Of course, it’s doubly disappointing when people react so bitterly simply to your expression of your convictions, which are honorable and kind. How can that hurt them, one wonders? Where is the sense to turning against you for your convictions? Makes me wonder how many I probably offend with some of my outspoken positions, especially about injustice and all prejudices based on absurdities such as race and others’ convictions and beliefs. It truly is sad when people claiming religion use it to disrespect and malign others who either differ in opinion or ‘just because’ of some basic difference in ethnicity. But that is, again, probably mostly an attempt to justify and defend poor past and continuing behavior on their own part.

      I like your reasoning and agree that disagreement is natural. Each person is a whole ‘universe’ with so many different influences and experiences which have formed him or her. How could we all agree on everything? And wouldn’t it be boring if we did]? It is HOW we agree and disagree, though, that matters and which can keep us civilized and progressive. We learn and grow from both agreeing and disagreeing. How boring to be so locked in to some pet ideas that one can’t consider modification! How can one grow and evolve if no reasonable change is considered?

      Don't let it get to you. The reaction of others is their burden, not yours.

    • MartieCoetser profile image

      Martie Coetser 3 years ago from South Africa

      Kerlund, we should certainly try harder to respect people because they are people just like us, cherishing their ideas and opinions just like we do with ours. Rejecting a person just because their ideas and opinions are not the same as ours may very well leave us all alone in the darkness of ignorance. No 2 people are 100% in agreement about all issues. We are all individuals. Personally I, too, avoid people who try to push their ideas/opinions down my throat, but I always manage to see and acknowledge the good in them. Perhaps the best mantra is, "Don't do to others what you would not like them to do to you."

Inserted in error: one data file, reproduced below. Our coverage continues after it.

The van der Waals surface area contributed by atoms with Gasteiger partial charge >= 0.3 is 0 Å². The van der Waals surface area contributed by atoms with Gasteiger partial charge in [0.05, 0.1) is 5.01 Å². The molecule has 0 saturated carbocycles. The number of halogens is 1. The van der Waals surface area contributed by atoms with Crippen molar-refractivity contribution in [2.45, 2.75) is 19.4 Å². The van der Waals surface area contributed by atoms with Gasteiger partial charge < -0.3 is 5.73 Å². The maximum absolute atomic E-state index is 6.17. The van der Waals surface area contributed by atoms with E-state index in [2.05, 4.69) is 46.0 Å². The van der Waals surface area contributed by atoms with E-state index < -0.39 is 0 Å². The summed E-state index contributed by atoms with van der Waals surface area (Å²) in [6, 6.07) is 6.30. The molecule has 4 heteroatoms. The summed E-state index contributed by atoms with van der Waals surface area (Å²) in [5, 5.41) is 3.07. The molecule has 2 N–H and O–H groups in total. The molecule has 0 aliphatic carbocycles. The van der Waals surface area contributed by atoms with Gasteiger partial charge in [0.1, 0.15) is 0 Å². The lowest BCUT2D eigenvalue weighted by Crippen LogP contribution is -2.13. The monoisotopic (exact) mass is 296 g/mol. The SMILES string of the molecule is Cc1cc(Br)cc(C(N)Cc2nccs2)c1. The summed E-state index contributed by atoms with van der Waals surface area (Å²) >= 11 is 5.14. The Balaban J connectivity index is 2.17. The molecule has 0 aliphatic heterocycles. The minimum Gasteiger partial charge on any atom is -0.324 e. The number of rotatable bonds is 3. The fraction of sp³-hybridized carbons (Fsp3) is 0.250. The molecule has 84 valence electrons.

• kerlund74 profile image

      kerlund74 3 years ago from Sweden

      Outstanding. And so sad that disagreement cause so much pain. Of course we can not agree all the time, but somehow it's about not seeing a person as her/his opinion on things. We should try not to mix a cause with the person.

    • MartieCoetser profile image

      Martie Coetser 3 years ago from South Africa

      Dear vocalcoach, 'childish' is indeed the best word to describe the behaviour of people who are not able to understand that their views and beliefs are not the only views and beliefs on this planet. I find the views of others interesting and sometimes even fascinating; I will only disagree with negative - destructive - deeds that are inspired by their views.

      Oh, the (very) few open disagreements I have had with my sisters were extremely painful. Fortunately we are all able to admit our shortcomings and to treat each other with love and respect in spite of our different views and opinions.